WASHINGTON – B. Todd Jones is on the cusp of becoming the first Senate-confirmed director of the ATF on Thursday, after a fierce lobbying effort successfully swayed a single Republican lawmaker to change her vote.
But a dramatic scene began to play out when Sen.
At one point Sen.
"I was concerned that she was being pummeled by both sides and thought she might need a little break," Collins later told reporters, joking that they just chatted about a recent dinner Murkowski had hosted at her home.
After nearly an hour, Murkowski returned to the Senate floor and announced she would instead vote yes.
In an unusual step that speaks to the narrow result, Senate leaders held open the vote so that a Democratic senator,
President Obama nominated Jones to be the permanent director in January, as he rolled out a series of other executive actions to address gun violence that he planned to make in response to the school massacre in Newtown, Conn. Jones has been the agency’s acting director since 2011, when the previous director was dismissed amid fallout from the
His status remained in doubt for much of the year as Republicans moved to block his and a number of other executive appointments. The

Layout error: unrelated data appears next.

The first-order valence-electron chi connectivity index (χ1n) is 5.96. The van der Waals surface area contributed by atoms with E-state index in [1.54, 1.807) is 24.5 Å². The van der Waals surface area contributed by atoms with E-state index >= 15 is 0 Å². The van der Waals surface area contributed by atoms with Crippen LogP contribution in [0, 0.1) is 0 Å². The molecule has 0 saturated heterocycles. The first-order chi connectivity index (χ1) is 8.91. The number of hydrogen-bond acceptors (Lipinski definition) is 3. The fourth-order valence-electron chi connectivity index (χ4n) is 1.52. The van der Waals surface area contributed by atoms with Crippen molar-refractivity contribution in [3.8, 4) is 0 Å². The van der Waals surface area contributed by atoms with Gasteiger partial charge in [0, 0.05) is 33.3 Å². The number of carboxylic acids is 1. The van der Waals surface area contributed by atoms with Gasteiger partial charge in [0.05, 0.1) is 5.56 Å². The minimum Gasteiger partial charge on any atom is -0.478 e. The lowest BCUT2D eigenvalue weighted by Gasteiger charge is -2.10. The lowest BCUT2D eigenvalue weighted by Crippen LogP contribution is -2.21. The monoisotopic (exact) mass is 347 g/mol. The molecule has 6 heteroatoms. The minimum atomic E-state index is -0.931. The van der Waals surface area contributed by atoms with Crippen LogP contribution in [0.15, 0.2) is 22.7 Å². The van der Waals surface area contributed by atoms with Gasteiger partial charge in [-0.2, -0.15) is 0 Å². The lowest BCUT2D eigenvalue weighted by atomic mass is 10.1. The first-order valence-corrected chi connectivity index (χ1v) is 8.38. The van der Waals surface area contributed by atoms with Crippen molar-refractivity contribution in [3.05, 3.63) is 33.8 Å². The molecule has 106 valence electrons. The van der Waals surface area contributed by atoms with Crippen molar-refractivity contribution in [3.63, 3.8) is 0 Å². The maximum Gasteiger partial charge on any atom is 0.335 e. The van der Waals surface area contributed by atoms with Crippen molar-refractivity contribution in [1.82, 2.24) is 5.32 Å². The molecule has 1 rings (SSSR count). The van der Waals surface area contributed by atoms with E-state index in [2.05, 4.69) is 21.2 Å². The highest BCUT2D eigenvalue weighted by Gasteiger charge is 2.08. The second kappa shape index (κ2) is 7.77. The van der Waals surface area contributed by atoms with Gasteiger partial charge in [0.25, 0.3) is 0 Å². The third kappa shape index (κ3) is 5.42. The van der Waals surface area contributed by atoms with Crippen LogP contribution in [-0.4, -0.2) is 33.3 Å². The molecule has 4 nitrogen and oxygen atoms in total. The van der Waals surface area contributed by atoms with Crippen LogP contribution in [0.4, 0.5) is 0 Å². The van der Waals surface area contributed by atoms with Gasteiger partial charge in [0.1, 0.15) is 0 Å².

But the NRA's late decision to remain neutral on Jones' confirmation, and a separate agreement between Senate Democrats and Republicans to process other stalled nominations, led Democrats to believe they could round up the needed 60 votes to break a GOP filibuster.
Republicans continued to express concern about ongoing investigations related to Jones’ tenure as U.S. attorney in Minnesota. Iowa Sen.
"We should not be conducting this vote until this matter is resolved," he said.
Grassley would later plead his case to Murkowski directly as it seemed she was wavering. She could be heard telling Democratic colleagues that she was concerned about the investigation Grassley cited.
At one point Sen.
“We’ve been able to march through some really difficult nominations like NLRB and
Another major factor, Klobuchar said, was the fact that since a 2006 law passed that required Senate approval of ATF directors, no nominee has been confirmed.
“At some point why would you have a confirmable position when under both
[Updated, 3 p.m. July 31: In a statement released by her office, Murkowski explained that her initial no vote was "based on my understanding that the nominee was the subject of an investigation, because I believe that it is common sense not to confirm someone who is the subject of an active investigation."
During the vote, Murkowski added, colleagues told her "that the investigation phase has concluded and a mediation process has been initiated to resolve this issue." Based on that information, she changed her vote so that Jones' nomination could proceed to a final up-or-down vote. At that point, she said she would vote against Jones.]
Murkowski has in recent years become a key swing vote in the Senate, often breaking with Republicans to support Democratic initiatives. First appointed to the Senate in 2002 after her father resigned his seat to become governor, Murkowski won a second full term in 2010 after first losing in a Republican primary to a